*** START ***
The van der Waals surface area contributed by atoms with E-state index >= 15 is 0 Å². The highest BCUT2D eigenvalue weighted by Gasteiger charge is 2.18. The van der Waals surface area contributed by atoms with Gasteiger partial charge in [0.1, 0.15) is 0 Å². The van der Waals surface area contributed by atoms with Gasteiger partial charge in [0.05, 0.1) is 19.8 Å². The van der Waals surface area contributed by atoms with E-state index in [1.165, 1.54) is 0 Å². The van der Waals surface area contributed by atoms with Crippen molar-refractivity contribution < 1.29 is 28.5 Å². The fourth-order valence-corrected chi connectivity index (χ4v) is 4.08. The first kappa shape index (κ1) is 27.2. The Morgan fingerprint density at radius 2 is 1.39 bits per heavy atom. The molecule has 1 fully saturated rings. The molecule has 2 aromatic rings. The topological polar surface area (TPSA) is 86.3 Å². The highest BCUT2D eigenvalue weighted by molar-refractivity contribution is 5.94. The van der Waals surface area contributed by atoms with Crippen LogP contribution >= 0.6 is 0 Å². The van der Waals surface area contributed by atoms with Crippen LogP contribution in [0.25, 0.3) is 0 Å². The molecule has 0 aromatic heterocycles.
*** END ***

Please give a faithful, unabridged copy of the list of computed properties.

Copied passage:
The van der Waals surface area contributed by atoms with E-state index >= 15 is 0 Å². The highest BCUT2D eigenvalue weighted by Gasteiger charge is 2.18. The van der Waals surface area contributed by atoms with Gasteiger partial charge in [0.1, 0.15) is 0 Å². The van der Waals surface area contributed by atoms with Gasteiger partial charge in [0.05, 0.1) is 19.8 Å². The van der Waals surface area contributed by atoms with E-state index in [1.165, 1.54) is 0 Å². The van der Waals surface area contributed by atoms with Crippen molar-refractivity contribution < 1.29 is 28.5 Å². The fourth-order valence-corrected chi connectivity index (χ4v) is 4.08. The first kappa shape index (κ1) is 27.2. The Morgan fingerprint density at radius 2 is 1.39 bits per heavy atom. The molecule has 1 fully saturated rings. The molecule has 2 aromatic rings. The topological polar surface area (TPSA) is 86.3 Å². The highest BCUT2D eigenvalue weighted by molar-refractivity contribution is 5.94. The van der Waals surface area contributed by atoms with Crippen LogP contribution >= 0.6 is 0 Å². The van der Waals surface area contributed by atoms with Crippen LogP contribution in [0.25, 0.3) is 0 Å². The molecule has 0 aromatic heterocycles.